There is a principle of intelligence work, or maybe one should say of common sense, that states you never keep a coded message in the same briefcase with the code book.  That amounts to locking a door and leaving the key hanging on a book in plain sight and easy reach.  Now, if you want to create delay and confusion, you can always package the message with the code book for another code entirely, which is like leaving a key to another door beside the lock.

The key to the code for Batman Eternal is not in that comic, but rather somewhere else, in fact in a tie-in to another weekly, altogether.  At this point, it probably comes as no spoiler (yes, an intentional joke) that the putative master villain in Batman Eternal has been revealed as Arthur Brown, otherwise known as Cluemaster, a failed game show host who, in the agony of his ineffectual struggles with the world,  refashioned himself as a bargain-basement Riddler.  The key to this mystery, to the riddle of Batman Eternal, actually appears in Grayson: Futures End #1, in which one of Cluemaster’s habitual codes features as a pivotal plot device.  Tom King, author of the Grayson volume, probably had no intention of referring to Eternal, but Cluemaster’s code is revealing, nontubeless.  Like almost everything to do with that villain, it is simplistic to the point of being childish, and obvious to the point of being invisible.

And that is the nature of the mystery. At the heart of Eternal.  From almost they beginning of the book, we were presented with a group of villains possessing the skills and motivation to inflict all of the agonies that have wracked Batman, and Gotham, from the beginning of the story.  We were even told way back in Batman 28, our first glimpse of Eternal, that Stephanie Brown, Cluemaster’s daughter, was the key to everything.  But Arthur and his team of fourth-rate villains seemed to minor, their motivations too petty, to their actions too transparent, for us to take seriously.  Even Stephanie, despite her long history with the Batman line, did not seem the type to be at the center of such a deadly enigma.  We forgot the advice of Agatha Christie, the queen if literary puzzles, that the obvious so very often proves to be correct.  That is, after all, why it’s obvious.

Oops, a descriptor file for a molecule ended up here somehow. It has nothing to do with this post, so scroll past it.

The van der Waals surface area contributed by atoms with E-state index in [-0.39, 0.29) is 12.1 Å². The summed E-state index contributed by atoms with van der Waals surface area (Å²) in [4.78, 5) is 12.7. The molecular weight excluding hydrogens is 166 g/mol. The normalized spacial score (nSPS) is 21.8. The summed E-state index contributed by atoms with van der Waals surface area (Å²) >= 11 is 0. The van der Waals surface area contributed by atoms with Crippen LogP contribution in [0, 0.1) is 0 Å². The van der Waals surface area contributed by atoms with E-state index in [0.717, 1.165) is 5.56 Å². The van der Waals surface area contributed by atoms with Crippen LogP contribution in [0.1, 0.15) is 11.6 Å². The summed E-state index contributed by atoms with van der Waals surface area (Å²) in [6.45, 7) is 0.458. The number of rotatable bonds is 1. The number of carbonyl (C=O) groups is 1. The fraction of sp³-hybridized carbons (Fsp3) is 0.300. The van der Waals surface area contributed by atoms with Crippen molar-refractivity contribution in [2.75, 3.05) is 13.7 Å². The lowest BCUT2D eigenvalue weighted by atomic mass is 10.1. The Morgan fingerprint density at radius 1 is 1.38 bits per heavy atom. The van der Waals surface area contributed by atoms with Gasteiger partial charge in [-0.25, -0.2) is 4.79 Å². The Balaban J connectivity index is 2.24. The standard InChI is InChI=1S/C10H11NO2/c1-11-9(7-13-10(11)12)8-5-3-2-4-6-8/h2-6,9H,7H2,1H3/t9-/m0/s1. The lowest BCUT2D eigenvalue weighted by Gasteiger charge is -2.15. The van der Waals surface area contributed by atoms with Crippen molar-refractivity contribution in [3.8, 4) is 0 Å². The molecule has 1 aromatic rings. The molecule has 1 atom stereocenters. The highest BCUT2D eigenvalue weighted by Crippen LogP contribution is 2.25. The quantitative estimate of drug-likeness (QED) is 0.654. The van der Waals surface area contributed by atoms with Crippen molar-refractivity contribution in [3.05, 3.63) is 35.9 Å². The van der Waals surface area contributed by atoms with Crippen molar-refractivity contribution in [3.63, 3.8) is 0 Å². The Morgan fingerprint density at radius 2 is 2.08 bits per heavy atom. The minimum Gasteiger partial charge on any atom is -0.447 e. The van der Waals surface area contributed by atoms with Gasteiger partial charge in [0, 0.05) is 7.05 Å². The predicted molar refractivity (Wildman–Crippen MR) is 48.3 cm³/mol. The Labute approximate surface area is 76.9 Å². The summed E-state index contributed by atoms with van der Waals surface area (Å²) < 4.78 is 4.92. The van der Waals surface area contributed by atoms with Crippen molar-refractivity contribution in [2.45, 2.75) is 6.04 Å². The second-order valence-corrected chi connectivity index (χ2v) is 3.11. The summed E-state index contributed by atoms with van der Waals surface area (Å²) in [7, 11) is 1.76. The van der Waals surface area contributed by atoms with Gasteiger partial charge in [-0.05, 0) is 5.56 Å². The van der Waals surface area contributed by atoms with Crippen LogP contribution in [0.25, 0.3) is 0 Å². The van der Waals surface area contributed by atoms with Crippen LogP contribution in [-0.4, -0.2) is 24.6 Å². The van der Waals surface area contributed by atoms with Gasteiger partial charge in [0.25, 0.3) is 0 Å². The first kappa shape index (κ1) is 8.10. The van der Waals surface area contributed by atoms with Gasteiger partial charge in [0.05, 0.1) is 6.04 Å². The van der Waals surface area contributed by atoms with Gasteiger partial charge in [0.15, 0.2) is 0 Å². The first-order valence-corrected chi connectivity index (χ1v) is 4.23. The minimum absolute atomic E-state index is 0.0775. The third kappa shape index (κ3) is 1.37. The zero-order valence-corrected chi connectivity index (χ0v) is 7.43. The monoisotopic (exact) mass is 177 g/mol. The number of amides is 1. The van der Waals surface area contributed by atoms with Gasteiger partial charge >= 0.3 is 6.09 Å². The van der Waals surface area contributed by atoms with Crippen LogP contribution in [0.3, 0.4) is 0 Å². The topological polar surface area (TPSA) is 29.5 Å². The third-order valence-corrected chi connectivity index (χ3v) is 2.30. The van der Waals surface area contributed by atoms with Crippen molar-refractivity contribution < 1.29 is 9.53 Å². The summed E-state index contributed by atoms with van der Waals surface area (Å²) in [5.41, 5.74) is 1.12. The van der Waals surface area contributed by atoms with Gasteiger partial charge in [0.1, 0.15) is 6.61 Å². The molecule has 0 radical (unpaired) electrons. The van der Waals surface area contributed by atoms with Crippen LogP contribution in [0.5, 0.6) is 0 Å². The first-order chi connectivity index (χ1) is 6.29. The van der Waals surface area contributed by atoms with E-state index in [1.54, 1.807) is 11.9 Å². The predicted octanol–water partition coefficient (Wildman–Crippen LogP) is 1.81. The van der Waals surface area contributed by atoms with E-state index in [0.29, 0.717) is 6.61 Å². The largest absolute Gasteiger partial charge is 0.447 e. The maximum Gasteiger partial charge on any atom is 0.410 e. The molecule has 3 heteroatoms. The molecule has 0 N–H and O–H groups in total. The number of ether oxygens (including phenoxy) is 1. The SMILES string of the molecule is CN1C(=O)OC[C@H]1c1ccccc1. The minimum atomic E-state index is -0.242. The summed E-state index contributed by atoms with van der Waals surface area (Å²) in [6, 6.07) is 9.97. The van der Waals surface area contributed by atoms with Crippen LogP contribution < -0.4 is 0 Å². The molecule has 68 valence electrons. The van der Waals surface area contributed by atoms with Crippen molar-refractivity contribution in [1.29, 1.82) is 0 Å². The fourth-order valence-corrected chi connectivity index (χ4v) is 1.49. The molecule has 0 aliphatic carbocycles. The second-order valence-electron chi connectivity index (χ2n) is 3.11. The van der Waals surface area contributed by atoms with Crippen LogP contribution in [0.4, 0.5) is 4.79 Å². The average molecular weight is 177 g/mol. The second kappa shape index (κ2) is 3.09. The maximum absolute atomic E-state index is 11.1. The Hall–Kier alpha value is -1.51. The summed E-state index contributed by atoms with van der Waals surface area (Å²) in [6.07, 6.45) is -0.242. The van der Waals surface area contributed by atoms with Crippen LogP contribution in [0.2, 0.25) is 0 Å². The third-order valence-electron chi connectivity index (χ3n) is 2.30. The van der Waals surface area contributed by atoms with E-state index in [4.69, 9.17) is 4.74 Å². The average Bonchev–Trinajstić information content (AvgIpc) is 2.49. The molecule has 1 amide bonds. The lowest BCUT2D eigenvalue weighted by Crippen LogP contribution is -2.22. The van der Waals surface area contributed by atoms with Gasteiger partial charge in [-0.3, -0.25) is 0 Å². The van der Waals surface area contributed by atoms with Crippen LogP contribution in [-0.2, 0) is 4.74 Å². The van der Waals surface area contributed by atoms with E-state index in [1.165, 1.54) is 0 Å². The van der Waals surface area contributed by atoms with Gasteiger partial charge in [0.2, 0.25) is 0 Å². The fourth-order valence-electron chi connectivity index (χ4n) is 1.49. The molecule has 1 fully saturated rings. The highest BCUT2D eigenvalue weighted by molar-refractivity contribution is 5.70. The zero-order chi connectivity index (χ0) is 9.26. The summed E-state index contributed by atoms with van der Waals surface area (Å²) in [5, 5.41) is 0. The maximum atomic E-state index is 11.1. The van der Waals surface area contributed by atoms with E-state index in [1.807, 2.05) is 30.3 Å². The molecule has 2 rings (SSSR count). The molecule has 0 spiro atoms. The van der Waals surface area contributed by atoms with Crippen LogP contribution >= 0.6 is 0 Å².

Is this the final revelation?  Perhaps not. Batman Eternal has often been a kind of funhouse mirror to last decade’s Hushright down to using Tommy Eliot as one of the adversaries.  And the final misdirection of that book may presage a last twist, here.  After all, if this is the ultimate solution, then the answer to Batman’s plight is itself obvious enough.  He has a city full of allies waiting in the wings, and now that Cluemaster and his gang are in the open, their power level is no match for that of the Bat Family.  But, as with so much else about this series, that is probably over thinking.





The truly interesting question is whether this last revelation is effective. That will be up to each individual reader to decide, but I have to say I find it intellectually brilliant but emotionally sterile. The tale has just gone on too long, with too many dead ends and red herrings, for Cluemaster and his perfect personal quarrel to wait satisfy. In a twelve-issue series, it would have proved wrenching and powerful. But this book has wasted too much energy on diversions like meaningless foreign excursions and pointless magical subplots. Would any villain really have satisfied after an entire year? Would any revelation have made up for the wheel spinning? Perhaps not. It doesn't help that the rest of the Batman Universe has now moved on with developments like the supposed death of Dick Grayson and the return of Damian Wayne that the book largely ignored. This series, meant to be the keystone of Batman continuity, has become a narrative backwater. But then for that Cluemaster and his cronies are very appropriate.